S&P Global Ratings on January 18 said India’s banking system’s low profitability and weak asset quality present some difficulties in significantly boosting digitalisation for several state-owned and smaller private-sector banks. In its report titled ‘Tech Disruption in retail banking: Top tier banks lead the change’, S&P said India’s digital disruption, however, poses a relatively low risk to its top-tier banks’ longstanding market position.
“The banking system’s low profitability and weak asset quality present some difficulties in significantly boosting digitalisation for several state-owned banks and smaller private-sector banks,” S&P said. It said COVID-19 restrictions have been a boost for India’s major digital payment system Unified Payment Interface (UPI).
The value of transactions processed via the UPI almost doubled in June to November 2020 from the year-ago period. “We expect this shift in consumer preferences to remain. Rising smartphone penetration, increasing internet connectivity, and the young, tech-savvy demographic segment present vast opportunities in India for existing banks and new players,” S&P added.
It said many banks in India have been quick to embrace new technologies to cater to a vast and growing, young, tech-savvy customer base. “We believe India’s top-tier private-sector banks and State Bank of India (SBI) are well-placed to deal with tech disruptions, given their dominant market positions and continued investments in technology,” S&P Global Ratings credit analyst Deepali Seth-Chhabria said.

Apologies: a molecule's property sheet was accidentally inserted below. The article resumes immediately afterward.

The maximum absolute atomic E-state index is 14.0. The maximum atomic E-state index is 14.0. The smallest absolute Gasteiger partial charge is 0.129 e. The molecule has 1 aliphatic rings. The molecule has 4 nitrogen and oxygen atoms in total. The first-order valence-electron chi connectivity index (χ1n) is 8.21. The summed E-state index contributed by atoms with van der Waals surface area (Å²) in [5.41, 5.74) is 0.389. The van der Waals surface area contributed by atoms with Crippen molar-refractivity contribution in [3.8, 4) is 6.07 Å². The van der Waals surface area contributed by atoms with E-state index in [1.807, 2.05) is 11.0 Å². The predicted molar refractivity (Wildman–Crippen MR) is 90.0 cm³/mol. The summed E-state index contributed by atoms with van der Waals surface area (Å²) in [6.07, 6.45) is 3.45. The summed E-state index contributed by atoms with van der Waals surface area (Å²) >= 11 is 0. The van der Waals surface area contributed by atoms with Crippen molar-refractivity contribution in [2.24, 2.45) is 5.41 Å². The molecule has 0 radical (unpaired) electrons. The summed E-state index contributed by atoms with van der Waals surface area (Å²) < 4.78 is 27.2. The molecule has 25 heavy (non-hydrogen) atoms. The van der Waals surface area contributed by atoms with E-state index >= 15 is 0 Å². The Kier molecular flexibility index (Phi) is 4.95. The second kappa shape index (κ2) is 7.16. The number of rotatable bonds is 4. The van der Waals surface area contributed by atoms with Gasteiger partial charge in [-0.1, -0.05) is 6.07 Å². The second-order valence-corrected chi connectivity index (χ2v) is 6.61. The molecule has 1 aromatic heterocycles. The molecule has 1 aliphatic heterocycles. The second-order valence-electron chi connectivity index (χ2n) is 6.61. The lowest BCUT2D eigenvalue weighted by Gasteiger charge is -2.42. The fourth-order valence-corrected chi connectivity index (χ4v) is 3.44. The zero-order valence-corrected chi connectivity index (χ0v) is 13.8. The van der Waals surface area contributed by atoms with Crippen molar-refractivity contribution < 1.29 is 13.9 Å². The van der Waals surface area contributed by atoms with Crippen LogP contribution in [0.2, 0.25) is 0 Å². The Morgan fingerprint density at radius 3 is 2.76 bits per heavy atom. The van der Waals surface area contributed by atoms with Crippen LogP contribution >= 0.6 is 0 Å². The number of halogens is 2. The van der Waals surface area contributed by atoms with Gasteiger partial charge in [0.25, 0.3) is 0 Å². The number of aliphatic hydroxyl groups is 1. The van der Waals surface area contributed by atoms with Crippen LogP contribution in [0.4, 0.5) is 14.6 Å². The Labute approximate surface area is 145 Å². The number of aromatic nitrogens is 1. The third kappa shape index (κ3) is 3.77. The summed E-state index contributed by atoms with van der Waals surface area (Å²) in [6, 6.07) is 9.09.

Some non-bank financial companies (NBFCs) have made considerable traction in having technology-led banking solutions omnipresent in their core business models. In addition, financial institutions use artificial intelligence and machine learning not only in loan underwriting, but also customer onboarding, cross-selling, servicing, and fraud management, S&P said. In India, mobile payment users are shifting away from e-wallets towards UPI, which dominated the payments market with 51 percent share in the total number of transactions in October 2020, it added.
Unlike e-wallets, UPI does not lead to deposits moving out of the banking system. That allows India’s banking system to maintain an edge in the payment system. “Collaborations between traditional banks in India and fintech companies are likely to increase. At the same time, we believe traditional banks require considerable investments to upgrade legacy systems,” S&P added.